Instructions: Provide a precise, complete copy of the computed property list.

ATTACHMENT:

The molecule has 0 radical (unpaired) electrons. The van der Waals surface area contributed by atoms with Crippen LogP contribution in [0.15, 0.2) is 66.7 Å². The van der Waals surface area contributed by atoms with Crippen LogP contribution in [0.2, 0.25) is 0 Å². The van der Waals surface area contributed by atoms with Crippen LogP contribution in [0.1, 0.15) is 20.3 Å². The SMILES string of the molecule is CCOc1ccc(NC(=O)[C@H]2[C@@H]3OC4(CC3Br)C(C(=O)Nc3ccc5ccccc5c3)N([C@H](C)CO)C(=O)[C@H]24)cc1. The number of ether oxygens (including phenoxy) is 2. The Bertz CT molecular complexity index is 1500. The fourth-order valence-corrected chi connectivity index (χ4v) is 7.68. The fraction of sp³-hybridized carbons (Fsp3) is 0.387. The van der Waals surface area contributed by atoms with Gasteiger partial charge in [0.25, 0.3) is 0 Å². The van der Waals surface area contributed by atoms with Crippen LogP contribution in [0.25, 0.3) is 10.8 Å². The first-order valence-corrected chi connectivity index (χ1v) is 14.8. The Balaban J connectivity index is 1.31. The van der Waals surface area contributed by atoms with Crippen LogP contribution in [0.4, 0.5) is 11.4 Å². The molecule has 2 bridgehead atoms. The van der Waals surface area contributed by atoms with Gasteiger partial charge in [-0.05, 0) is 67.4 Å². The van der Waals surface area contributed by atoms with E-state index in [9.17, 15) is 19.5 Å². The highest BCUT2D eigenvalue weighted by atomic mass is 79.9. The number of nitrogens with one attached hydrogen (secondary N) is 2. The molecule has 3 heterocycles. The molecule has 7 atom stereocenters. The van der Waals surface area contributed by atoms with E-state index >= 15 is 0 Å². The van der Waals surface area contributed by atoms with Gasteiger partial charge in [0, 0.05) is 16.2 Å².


The molecule has 0 radical (unpaired) electrons. The van der Waals surface area contributed by atoms with Crippen LogP contribution in [0.15, 0.2) is 66.7 Å². The van der Waals surface area contributed by atoms with Crippen LogP contribution in [0.2, 0.25) is 0 Å². The van der Waals surface area contributed by atoms with Crippen LogP contribution in [0.1, 0.15) is 20.3 Å². The SMILES string of the molecule is CCOc1ccc(NC(=O)[C@H]2[C@@H]3OC4(CC3Br)C(C(=O)Nc3ccc5ccccc5c3)N([C@H](C)CO)C(=O)[C@H]24)cc1. The number of ether oxygens (including phenoxy) is 2. The Bertz CT molecular complexity index is 1500. The fourth-order valence-corrected chi connectivity index (χ4v) is 7.68. The fraction of sp³-hybridized carbons (Fsp3) is 0.387. The van der Waals surface area contributed by atoms with Gasteiger partial charge in [0.25, 0.3) is 0 Å². The van der Waals surface area contributed by atoms with Crippen LogP contribution in [0.25, 0.3) is 10.8 Å². The first-order valence-corrected chi connectivity index (χ1v) is 14.8. The Balaban J connectivity index is 1.31. The van der Waals surface area contributed by atoms with Crippen LogP contribution in [0.4, 0.5) is 11.4 Å². The molecule has 2 bridgehead atoms. The van der Waals surface area contributed by atoms with Gasteiger partial charge in [-0.05, 0) is 67.4 Å². The van der Waals surface area contributed by atoms with E-state index in [9.17, 15) is 19.5 Å². The highest BCUT2D eigenvalue weighted by atomic mass is 79.9. The number of nitrogens with one attached hydrogen (secondary N) is 2. The molecule has 3 heterocycles. The molecule has 7 atom stereocenters. The van der Waals surface area contributed by atoms with E-state index >= 15 is 0 Å². The van der Waals surface area contributed by atoms with Gasteiger partial charge in [0, 0.05) is 16.2 Å².